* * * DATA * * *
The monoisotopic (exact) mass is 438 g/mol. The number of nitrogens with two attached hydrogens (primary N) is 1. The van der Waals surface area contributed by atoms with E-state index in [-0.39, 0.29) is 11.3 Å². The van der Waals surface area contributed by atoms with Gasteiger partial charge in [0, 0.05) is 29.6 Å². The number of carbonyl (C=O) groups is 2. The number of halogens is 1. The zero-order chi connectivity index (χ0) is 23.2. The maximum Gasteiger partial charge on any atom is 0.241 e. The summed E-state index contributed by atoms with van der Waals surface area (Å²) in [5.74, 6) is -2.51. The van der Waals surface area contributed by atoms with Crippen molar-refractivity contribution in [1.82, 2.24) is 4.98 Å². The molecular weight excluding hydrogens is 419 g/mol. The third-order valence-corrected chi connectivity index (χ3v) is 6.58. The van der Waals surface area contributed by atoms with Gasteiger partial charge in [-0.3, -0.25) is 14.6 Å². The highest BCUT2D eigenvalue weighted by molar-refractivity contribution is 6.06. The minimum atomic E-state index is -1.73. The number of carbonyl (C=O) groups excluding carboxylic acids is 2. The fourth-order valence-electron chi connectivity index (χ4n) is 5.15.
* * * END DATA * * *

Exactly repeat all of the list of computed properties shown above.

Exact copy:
The monoisotopic (exact) mass is 438 g/mol. The number of nitrogens with two attached hydrogens (primary N) is 1. The van der Waals surface area contributed by atoms with E-state index in [-0.39, 0.29) is 11.3 Å². The van der Waals surface area contributed by atoms with Gasteiger partial charge in [0, 0.05) is 29.6 Å². The number of carbonyl (C=O) groups is 2. The number of halogens is 1. The zero-order chi connectivity index (χ0) is 23.2. The maximum Gasteiger partial charge on any atom is 0.241 e. The summed E-state index contributed by atoms with van der Waals surface area (Å²) in [5.74, 6) is -2.51. The van der Waals surface area contributed by atoms with Crippen molar-refractivity contribution in [1.82, 2.24) is 4.98 Å². The molecular weight excluding hydrogens is 419 g/mol. The third-order valence-corrected chi connectivity index (χ3v) is 6.58. The van der Waals surface area contributed by atoms with Gasteiger partial charge in [-0.3, -0.25) is 14.6 Å². The highest BCUT2D eigenvalue weighted by molar-refractivity contribution is 6.06. The minimum atomic E-state index is -1.73. The number of carbonyl (C=O) groups excluding carboxylic acids is 2. The fourth-order valence-electron chi connectivity index (χ4n) is 5.15.